I can only say that my rereading of his poems was remarkably rewarding. Really! (That last "re" was on purpose!) The early favorites remain special -- I dare say I've read "Sunday Morning" hundreds of times, and it seems new every time. "The Idea of Order at Key West" is another long-term favorite. And I was delighted to detect a prefiguring of "The Idea of Order at Key West" in one of my favorite brief poems, "Tea at the Palaz of Hoon". (I knew I couldn't be the only person to have noticed that, and indeed Harold Bloom goes on at some length about the links between the two poems in his book on Stevens.) But the truly eye-opening aspect of this rediscovery was the late long poems. Well, indeed, all the long poems. The early "Comedian" and "Monocle" had never really caught fire for me in earlier readings, but this time they did. I'm still not a huge fan of the popular middle-period long poem "The Man With the Blue Guitar", but I did enjoy this reading. I have long enjoyed a fairly long poem from Parts of a World, "Extracts from Addresses to the Academy of Fine Ideas" -- and I was delighted to see that Harold Bloom also likes that poem. I had earlier approached "Notes Toward a Supreme Fiction" with what I can only call trepidation. But on these recent rereadings (four or five careful ones) the poem -- still difficult -- has opened up to me. So too with "The Auroras of Autumn" and the late lovely "pre-elegy" for George Santayana, "To An Old Philosopher in Rome". "Credences of Summer" and "An Ordinary Evening in New Haven" don't yet come clear to me, but reading them is still a pleasure. (I say "come clear" as if I fully understand "Notes Toward a Supreme Fiction"! Not likely, but I am sure that each future rereading will show me new things.)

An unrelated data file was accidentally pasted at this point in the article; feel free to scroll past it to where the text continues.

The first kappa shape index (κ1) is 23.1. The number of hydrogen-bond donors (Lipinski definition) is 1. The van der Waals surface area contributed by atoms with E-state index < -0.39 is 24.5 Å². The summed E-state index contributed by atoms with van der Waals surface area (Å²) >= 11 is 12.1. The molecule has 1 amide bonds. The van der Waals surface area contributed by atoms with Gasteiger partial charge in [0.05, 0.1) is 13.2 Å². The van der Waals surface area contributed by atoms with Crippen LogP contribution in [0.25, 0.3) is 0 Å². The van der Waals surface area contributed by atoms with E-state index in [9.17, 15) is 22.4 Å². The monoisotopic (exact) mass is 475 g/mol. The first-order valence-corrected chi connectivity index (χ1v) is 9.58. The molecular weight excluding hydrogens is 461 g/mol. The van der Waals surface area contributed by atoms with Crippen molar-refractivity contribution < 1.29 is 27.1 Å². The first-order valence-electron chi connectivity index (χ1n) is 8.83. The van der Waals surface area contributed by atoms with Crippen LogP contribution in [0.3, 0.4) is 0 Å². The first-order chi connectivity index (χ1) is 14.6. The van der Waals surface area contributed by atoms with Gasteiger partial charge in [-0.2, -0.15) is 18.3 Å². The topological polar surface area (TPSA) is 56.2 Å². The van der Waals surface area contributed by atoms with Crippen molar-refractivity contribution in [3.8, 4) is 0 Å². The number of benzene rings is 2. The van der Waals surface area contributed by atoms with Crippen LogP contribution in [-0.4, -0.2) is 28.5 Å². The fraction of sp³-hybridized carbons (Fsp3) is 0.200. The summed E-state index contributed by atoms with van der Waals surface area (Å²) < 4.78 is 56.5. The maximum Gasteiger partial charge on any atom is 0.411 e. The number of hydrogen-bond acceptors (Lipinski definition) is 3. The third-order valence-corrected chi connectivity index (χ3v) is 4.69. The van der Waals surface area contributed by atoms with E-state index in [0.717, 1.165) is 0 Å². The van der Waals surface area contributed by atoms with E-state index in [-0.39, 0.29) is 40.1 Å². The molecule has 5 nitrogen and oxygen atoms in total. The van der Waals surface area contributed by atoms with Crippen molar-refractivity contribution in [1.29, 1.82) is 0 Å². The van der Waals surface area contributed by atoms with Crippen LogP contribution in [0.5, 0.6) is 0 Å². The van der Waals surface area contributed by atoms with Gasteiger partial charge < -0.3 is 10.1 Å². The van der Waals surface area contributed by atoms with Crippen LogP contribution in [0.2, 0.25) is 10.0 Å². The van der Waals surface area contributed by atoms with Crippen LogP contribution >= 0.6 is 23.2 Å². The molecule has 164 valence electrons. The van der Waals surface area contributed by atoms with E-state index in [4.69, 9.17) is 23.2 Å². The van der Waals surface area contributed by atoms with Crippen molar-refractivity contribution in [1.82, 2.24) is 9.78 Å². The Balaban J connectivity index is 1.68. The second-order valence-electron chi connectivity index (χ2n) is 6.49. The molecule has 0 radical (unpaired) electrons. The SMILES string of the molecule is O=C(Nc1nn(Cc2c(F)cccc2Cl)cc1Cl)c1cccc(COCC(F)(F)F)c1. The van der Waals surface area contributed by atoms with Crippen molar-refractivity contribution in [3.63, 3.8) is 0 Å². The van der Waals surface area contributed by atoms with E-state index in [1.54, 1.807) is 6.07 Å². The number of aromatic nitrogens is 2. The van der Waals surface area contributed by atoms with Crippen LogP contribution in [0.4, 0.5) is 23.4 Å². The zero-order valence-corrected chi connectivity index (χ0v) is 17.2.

[I should note that on further rereadings, "Credences of Summer" and "To an Old Philosopher in Rome", in particular, have become more important to me.]
What to say about late Stevens? The most obvious adjective is "austere". But that doesn't always apply -- he could also be quite playful. However, there is never the lushness of a "Sunday Morning" or "Sea Surface Full of Clouds" in the late works. The sentences tend to extraordinary length, but the internal rhythms are involving. The poems are all quite philosophical, much concerned with the importance of poetry, the nature of reality versus perceptions of reality, and, perhaps more simply, with growing old. (A Stevens theme, to be sure, that can be traced at least back to "The Monocle de Mon Oncle".)
I also took the time to read two book length studies of Stevens. These are Helen Hennessy Vendler's On Extended Wings: Wallace Stevens' Longer Poems, and Harold Bloom's Wallace Stevens: The Poems of Our Climate. Both are interesting and worthwhile, but also difficult, particularly the Bloom. I think I just don't have the vocabulary or training to always understand Bloom.
(It's interesting to consider the definition of "long poem". By my count there are 18 poems of more than 100 lines in the Collected Poems, and two more ("Owl's Clover" and "The Sail of Ulysses") in Opus Posthumous. But Vendler only explicitly covers 14 poems, including one quite short poem ("Thirteen Ways of Looking at a Blackbird", 54 lines). She leaves out one of my favorite longer poems, "Extracts From Address to the Academy of Fine Ideas", and other perhaps less important poems like "Things of August", "The Owl in the Sarcophagus", "Chocorua to its Neighbor" and "A Primitive Like an Orb". But that is just to quibble.)